it is wonderful in our eyes!


It’s not every day I sing a psalm.  Over the years, I have heard, both at LA Congress and from different homilists, that to sing is to give praise to the Lord. Now my voice isn’t that of a singer. I can somewhat harmonize when I have other voices with which to combine.  But I don’t sing solos nor should I.  So I make a joyful noise.  Earlier this week, I sang one of my favorite psalms, Psalm 118, out loud in its entirety. True, it was during my morning commute, so I was in my car. I sang my heart out, con muchas ganas.  The commuters who saw me probably got a good laugh.  No matter. Yo estaba feliz.

It’s Lent, a time to reflect on the Lord’s Passion. Yet I was singing a song of joy and victory. This is a song for weddings or Easter. What happened that led me to Carpool Karaoke this particular psalm?  I learned that someone I encountered in the past was held accountable. Others recognized patterns of behavior I saw. That is cause for celebration. I know we shouldn’t take joy in others’ struggles. In my personal and professional life, I have worked to move those who are a negative force in others’ lives, particularly the lives of young people, away.  Anyone who hurts a young person’s opportunities to move forward to become the best version of herself or himself has got to go. I feel vindicated and validated. I always knew that what I and my colleagues experienced was not a figment of anyone’s imagination. Sadly, this behavior went on for years before me to many others. It is high time for this person to be held to high expectations. Por fin, se va.

“The Lord’s right hand is exalted.” I believe that things happen as they should.  Whether you credit the universe, the Lord’s right hand, karma, or however you view the world, what is right, good, and just eventually happens. Wrongs will be made right.

Every day is a day the Lord has made. But that day I felt, along with many people, that justice had been served.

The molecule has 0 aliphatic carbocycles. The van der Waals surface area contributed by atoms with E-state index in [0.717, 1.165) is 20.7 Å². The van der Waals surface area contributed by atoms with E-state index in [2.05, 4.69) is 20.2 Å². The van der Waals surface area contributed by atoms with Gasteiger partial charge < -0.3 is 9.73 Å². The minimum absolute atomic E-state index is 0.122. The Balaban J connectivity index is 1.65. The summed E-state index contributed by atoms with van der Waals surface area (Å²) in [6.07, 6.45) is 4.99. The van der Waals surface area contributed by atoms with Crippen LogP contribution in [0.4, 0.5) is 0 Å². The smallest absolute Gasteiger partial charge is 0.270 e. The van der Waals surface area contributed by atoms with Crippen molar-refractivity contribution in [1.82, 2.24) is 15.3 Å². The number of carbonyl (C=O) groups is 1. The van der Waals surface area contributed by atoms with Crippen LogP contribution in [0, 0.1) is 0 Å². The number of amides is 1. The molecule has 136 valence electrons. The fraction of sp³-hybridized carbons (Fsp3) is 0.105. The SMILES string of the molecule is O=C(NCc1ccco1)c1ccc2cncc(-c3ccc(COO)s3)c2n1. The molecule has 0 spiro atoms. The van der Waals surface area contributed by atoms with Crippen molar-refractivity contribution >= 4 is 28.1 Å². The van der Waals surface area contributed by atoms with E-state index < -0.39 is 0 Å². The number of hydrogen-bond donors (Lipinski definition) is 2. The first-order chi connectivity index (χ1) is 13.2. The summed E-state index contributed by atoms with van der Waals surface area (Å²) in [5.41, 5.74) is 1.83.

I can’t sing but this young woman can. This is her version of my song

Maker of chains


In my previous leadership role, I did some writing and reflecting on being an exorcist and having to slay demons. I had to face my fears and insecurities. I relied on my teammate to help me face toxic individuals. I then began to see Game of Thrones as an analogy for my new leadership role.  Over the course of last summer, I had an opportunity to sit on the Iron Throne (an awesome replica, anyway); I found it exciting and empowering.  Since starting my new role, I had another experience to sit in the same throne. It made think about how things have changed now that I’m living my new role, as opposed to pondering my new title.

A new leader can quickly go from being well-loved to being criticized or vilified.  The transition to a new staff has mostly been seamless. Interestingly, the struggle has been with my students. In the past, while there have been challenging clients, I played a different role and felt mostly successful. In my current position, there is no buffer. I’m both good cop and bad cop. Instead of breaker of chains, I have been perceived by some students to be the maker of chains.

As a woman of color, I have not often been the one making decisions. I have been affected by others imposing systems and structures on everyone else. Now I’m the one implementing change and meting out discipline. Young people see me as an authority figure first.  I’m not here to be a good time Carla or anybody’s little friend. I’ve been in the education game since I was the “cool teacher.” I look back on some of my actions back then and realize I showed a lack of maturity. I have grown in experience and judgment. As a leader, I have to be mindful of upholding my values, of ensuring safety and making decisions that will help my students move on in their lives. While they may call me a “prison warden” or “dictator,” (yes those are the terms used) I want to empower these young people. When I first started hearing that I had changed the school and made it feel so strict, I actually took pride in those comments.  Though it is sometimes painful, I am clear in who I am.  It is my students who can learn from my example.  So many of them don’t feel powerful. I want them to be proactive about their future plans and to not merely passively accept their life experiences.  It’s a challenge to reconnect with those who feel disenfranchised, disillusioned, demoralized, and disconnected. One of the ways I feel I can do that is to be firm and consistent. It involves being tough on the use of drugs and defiance against staff.  My students, many of whom are dealing with personal and family issues, are also recovering from the loss of my predecessor. They have to now work with someone who they feel is very different, someone they perceive as oppressive. That is bothersome.